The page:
The report, published by Syria's three main newspapers, Al-Baath, Al- 
Thawra and Tishrin. said that Mr. Assad’s decision followed contacts 
between Syrian officials and Moslem Brotherhood leaders abroad. The 
Moslem Brotherhood, an underground group of fundamentalist Sunni 
Moslems, opposed Mr. Assad, who. like the top members of his adminis- 
tration. is of the Aiawite Moslem minority. 

The Moslem Brotherhood had been accused of plotting to overthrow 
Mr. .Assad and was held responsible for scores of assassinations and ratal 
bomb blasts in the past decade. The group was weakened in 1982 after the 
Syrian Army destroyed its power base in the northern dty of Hama. 
Utousands were reported killed or wounded during that campaign, which 
virtually leveled the city of 170,000 people. 


For the Record 


Pakistan wants to postpone the fourth round of Afghan peace talks, 
sponsored in Geneva by the United Nations, until early April because of 
Pakistani elections next month, the official APP news agency reported. 
The last round of talks, aimed at a withdrawal of Soviet troops from 
Afghanistan, was held in August and the next was due in February. 
(Reuters I 

The United States will supply Iraq with 45 jet fighters, mobile surface- 
to-air missile systems and radar networks, a Kuwaiti newspaper said 
Sunday. The radical A1 Walan newspaper in Kuwait said the sales 
agreement was signed Iasi November during a visit to Washington by 
Iraqis deputy prime minister and foreign minister, Tariq Aziz. (UP/) 

Nigeria has formally asked Britain to extradite its former transport 
minister, Umaru Dikko, to stand trial on corruption charges, a govern- 
ment spokesman in Lagos said. Mr. Dikko fled Nigeria when the military,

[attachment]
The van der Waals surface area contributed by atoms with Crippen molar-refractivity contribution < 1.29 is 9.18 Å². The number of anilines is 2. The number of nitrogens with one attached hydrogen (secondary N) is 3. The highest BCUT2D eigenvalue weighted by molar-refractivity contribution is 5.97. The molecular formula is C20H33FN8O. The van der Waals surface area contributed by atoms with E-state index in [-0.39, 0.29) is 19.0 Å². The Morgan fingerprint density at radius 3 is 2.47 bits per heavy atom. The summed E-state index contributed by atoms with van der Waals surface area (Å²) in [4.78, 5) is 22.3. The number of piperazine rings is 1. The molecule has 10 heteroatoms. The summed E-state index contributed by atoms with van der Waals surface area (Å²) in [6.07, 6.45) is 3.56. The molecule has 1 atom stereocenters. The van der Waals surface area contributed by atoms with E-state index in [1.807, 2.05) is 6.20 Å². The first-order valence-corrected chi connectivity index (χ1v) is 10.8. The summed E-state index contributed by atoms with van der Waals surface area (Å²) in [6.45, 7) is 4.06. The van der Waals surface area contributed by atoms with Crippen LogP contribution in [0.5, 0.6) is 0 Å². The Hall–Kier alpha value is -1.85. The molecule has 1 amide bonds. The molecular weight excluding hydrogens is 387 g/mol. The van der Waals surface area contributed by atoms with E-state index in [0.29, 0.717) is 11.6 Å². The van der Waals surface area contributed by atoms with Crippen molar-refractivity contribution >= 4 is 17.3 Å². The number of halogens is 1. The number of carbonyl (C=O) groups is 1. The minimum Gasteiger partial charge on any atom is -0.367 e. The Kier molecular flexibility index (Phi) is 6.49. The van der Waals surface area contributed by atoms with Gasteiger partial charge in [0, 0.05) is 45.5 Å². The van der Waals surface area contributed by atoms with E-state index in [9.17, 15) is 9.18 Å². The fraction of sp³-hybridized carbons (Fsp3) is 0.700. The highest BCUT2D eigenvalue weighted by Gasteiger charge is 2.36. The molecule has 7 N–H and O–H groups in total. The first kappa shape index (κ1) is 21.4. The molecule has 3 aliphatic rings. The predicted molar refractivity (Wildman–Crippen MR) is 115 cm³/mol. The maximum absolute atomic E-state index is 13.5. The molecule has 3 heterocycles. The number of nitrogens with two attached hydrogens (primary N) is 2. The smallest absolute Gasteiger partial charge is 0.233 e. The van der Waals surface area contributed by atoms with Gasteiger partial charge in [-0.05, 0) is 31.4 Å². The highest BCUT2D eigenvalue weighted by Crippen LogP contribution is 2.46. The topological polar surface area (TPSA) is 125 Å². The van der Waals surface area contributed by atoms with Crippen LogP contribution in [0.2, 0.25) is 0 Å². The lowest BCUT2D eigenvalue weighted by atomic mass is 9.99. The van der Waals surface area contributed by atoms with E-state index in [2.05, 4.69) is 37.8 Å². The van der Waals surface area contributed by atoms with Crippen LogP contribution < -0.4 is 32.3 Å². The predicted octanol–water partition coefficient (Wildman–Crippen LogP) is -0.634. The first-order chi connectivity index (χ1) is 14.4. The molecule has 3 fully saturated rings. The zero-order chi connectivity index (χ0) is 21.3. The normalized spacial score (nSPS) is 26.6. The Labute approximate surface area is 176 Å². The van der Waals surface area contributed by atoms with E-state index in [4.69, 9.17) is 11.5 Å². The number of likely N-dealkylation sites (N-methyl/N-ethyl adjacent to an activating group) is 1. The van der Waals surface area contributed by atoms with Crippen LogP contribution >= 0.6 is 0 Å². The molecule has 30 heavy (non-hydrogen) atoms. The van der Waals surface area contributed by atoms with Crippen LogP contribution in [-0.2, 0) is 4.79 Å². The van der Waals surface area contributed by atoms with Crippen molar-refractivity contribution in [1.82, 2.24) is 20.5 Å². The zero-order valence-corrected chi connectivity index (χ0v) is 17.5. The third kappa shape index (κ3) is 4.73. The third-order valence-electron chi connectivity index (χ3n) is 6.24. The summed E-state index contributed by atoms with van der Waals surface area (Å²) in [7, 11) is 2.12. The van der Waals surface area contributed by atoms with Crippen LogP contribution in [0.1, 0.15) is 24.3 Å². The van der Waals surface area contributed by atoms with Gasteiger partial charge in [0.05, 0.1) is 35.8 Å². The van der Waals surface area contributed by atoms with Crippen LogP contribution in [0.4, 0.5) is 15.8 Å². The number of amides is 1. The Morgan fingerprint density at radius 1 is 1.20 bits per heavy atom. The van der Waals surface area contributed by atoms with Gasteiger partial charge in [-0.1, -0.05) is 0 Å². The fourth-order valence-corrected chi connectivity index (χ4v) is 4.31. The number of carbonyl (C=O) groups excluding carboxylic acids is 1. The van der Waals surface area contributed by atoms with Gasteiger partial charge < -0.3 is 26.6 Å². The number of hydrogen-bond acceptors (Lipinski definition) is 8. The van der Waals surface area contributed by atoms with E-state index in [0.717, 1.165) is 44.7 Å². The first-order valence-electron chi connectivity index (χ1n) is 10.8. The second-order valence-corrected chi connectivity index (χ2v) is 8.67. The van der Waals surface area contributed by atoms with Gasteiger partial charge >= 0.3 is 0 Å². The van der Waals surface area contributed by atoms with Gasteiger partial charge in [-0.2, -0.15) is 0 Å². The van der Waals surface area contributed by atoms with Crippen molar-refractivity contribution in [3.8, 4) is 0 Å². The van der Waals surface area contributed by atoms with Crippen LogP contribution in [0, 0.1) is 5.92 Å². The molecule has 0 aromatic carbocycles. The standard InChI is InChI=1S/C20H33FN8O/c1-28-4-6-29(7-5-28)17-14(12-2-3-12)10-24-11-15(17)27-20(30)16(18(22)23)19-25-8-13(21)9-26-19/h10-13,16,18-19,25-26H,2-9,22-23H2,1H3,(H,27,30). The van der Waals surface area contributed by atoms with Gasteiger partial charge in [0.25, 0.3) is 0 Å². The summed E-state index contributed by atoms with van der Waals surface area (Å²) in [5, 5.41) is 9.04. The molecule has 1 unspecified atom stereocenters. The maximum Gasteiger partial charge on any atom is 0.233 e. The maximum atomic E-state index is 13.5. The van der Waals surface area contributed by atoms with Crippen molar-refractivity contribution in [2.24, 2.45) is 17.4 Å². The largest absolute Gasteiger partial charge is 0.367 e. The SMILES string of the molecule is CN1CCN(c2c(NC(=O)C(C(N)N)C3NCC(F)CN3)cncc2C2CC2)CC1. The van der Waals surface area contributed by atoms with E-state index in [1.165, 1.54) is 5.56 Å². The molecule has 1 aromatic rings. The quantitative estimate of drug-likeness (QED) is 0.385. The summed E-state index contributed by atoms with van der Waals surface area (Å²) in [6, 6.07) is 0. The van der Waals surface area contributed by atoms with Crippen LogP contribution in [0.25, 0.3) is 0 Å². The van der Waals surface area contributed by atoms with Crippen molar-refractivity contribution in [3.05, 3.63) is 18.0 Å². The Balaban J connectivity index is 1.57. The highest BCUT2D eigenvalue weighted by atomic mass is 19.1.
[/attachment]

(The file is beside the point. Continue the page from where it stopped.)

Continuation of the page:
under Major General Mohammed Bubari, seized power on Dec. 31, 1983. 
Mr. Dikko was abducted in July in an abortive attempt to smuggle him 
from London to Nigeria. (UPI) 



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INTERNATIONAL HERALD TRIBUNE, MONDAY, JANUARY 28, 1985 


Page 3 







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Hie Evergreen lyrics 
Of Hail to the Chief 

“Hail to the Chief ” which 
has been used to herald the cer- 
emonial arrival of U.S. presi- 
dents since the inauguration of 
Janies K_ Polk in 1845, once 
again led the hit parade during 
the festivities last week in 
Washington. 

The song, with a sprightly 
tune by James Sanderson set to 
words taken from “The Lady of 
the Lake,” written by Sir Walter 
Scott in 1810, was Gist per- 
formed in 1812 in Britain. In 
die United States, it a 

song with which to greet politi- 
cians and. eventually, presi- 
dents. Since the words are not 
well-known. The New York 
Times reprinted them as a ser- 
vice to its readers: 

Hail to the chief who in tri- 
umph advances. 

Honored and Mess'd be the ev- 
ergreen pine. 

Long may the tree in his ban- 
ner that glances 

Flourish the shelter and grace 
of our One. 

The Times did not attempt to 
explain the words. 


They Also Served, 
Who Stand and Wait? 

Representative Patricia 
Schroeder, Democrat of Colo- 
rado, said in a recent speech, 
“There are three things the 
Democratic Party must do if it 
wants to win dm White House? 
Unfortunately, no me knows 
what they are / 1 

Mrs. Schroedo- also said that 
the new term for the evolving 
U.S. economic scene, “the ser- 
vice economy," must have beat 
coined by “someone who has 
not been in a gas station lately 
or tried to get waited on in a 
department store." 

Short Takes 

. Governor Richard D. l^iw 

of Colorado, a Democrat, has 
reluctantly signed a constitu- 
tional amendment that forbids 
the use Of state funds for abor- 
tions. Dedaring that the mea- 
sure creates one standard for 
those who can afford an abor- 
tion and one for those who can- 
not. ■Mr. Lamm said, “We shall 
start the insane pubbe policy of 
forcing pregnant welfare moth- 
ers to have unwanted children." 

Bonita Carroll, 23, of Nofaes- 
ville, Virginia, beat 80,000 oth- 


ers m a contest to give a new 
name to Frontier Horizon Air- 
lines of Denver, which in a set- 
tlement with Horizon Air of Se- 
attle agreed to change its name. 
The winning entry. Frontier 
Discovery, won two lifetime 
passes. “I hope they stay very 
profitable, - Miss CarroQ said. 


Notes About People 

Jody Powefl, who became a